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Young Dodger fan pledges to give money from viral video to injured Giants fan Bryan Stow

Mike Oz
Big League Stew

When the video of Casey Johnstone talking about being the only Los Angeles Dodgers fan at his Bay Area school published to YouTube, the goal wasn't to make the 10-year-old into a viral video star.

His dad, Ron, just wanted to share the video with family members and friends who couldn't attend Casey's fifth-grade graduation from Lincoln Elementary in Burlingame. All the kids, as they got promoted to intermediate school, were to give a speech about a memory from fifth grade. Casey talked about wearing his Dodgers hat and jacket in a school full of Giants lovers.

The video began to spread — getting posted on blogs like this one, earning Casey a story in the L.A. Times and then an invite to throw out the first pitch at the Dodgers game on Tuesday.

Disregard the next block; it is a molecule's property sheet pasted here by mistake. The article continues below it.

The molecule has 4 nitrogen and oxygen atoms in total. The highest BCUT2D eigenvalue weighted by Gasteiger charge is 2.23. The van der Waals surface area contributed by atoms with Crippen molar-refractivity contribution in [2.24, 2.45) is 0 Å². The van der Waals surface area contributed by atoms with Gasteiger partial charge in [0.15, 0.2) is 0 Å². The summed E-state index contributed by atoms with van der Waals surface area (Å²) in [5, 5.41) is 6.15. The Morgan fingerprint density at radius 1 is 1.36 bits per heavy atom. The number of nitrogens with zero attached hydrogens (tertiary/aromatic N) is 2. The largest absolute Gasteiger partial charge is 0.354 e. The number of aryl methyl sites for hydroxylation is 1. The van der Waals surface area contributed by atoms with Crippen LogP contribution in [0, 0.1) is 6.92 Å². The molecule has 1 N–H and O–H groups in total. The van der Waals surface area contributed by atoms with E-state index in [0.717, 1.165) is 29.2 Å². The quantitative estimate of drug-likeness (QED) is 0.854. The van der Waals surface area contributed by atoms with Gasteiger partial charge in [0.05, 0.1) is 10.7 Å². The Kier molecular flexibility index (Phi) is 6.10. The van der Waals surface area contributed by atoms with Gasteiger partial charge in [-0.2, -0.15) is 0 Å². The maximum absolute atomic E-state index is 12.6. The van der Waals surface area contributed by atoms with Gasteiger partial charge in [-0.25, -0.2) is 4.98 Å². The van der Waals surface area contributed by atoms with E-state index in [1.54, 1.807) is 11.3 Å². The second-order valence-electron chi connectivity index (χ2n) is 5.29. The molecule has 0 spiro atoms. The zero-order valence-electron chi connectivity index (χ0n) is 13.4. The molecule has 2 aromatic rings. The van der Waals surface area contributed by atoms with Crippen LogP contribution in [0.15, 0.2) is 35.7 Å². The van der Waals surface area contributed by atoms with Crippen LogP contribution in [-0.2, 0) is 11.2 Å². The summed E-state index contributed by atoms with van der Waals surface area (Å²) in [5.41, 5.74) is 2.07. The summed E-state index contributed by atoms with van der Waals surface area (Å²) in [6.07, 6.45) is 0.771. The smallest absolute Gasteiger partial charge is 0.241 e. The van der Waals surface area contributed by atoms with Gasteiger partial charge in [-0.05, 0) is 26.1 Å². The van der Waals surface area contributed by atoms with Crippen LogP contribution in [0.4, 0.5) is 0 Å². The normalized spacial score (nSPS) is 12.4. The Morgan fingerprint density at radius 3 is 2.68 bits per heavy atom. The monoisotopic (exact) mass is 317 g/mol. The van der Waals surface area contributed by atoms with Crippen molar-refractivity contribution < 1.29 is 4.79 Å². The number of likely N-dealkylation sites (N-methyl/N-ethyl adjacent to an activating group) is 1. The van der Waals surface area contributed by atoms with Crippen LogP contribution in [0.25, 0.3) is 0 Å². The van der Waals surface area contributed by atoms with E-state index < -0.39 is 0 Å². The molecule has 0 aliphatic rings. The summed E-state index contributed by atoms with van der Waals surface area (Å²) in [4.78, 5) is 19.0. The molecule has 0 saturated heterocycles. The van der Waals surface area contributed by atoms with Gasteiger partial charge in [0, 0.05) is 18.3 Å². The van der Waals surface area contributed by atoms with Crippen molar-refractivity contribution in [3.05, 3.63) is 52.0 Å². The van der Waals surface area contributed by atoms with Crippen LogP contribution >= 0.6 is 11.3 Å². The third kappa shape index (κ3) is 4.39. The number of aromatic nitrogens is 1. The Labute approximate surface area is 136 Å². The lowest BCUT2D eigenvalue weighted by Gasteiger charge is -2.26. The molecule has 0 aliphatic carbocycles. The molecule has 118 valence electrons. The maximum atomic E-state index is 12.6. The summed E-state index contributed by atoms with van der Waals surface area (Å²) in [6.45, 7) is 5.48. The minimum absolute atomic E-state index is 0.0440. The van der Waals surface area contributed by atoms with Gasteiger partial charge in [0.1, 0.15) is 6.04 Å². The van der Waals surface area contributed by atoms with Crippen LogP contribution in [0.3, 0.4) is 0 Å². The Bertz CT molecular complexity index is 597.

Now the Johnstones have decided to not just share the video, but the profits from it too. It's not much, but YouTube pays out ad revenue to people whose videos get a lot of attention online. So far, the video of Casey's speech has been viewed 147,000 times (and climbing). That's worth $120.

So where's the money going? Would you believe, to a Giants fan?

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Stow, shown here with his children, before the beating at a Giants-Dodgers game.

Casey Johnstone and his family have pledged to give that $120 and any other advertising dividends that come from the video's views to Bryan Stow, the Giants fan who was severely beaten in the Dodger Stadium parking lot in 2011. Recently, Stow left his live-in rehab facility because insurance stopped paying for his care.

"We might as well do something good with it," says Ron Johnstone, who works as an attorney for Yahoo!

He and his wife came up with the idea and pitched it to Casey, who was familiar with the Bryan Stow story and agreed. Casey is far more excited to throw out the first pitch at a Dodgers game — against the Giants, no less.

"The last thing on his mind is money," Ron Johnstone told Big League Stew.

Dad hopes more people watch the video now, so more money can be raised from it. He also hopes it brings further awareness to Stow. Maybe, he figures, more people will donate money to Stow's cause just by hearing about this.

Sounds like Casey has one heck of a follow-up speech for school next year.

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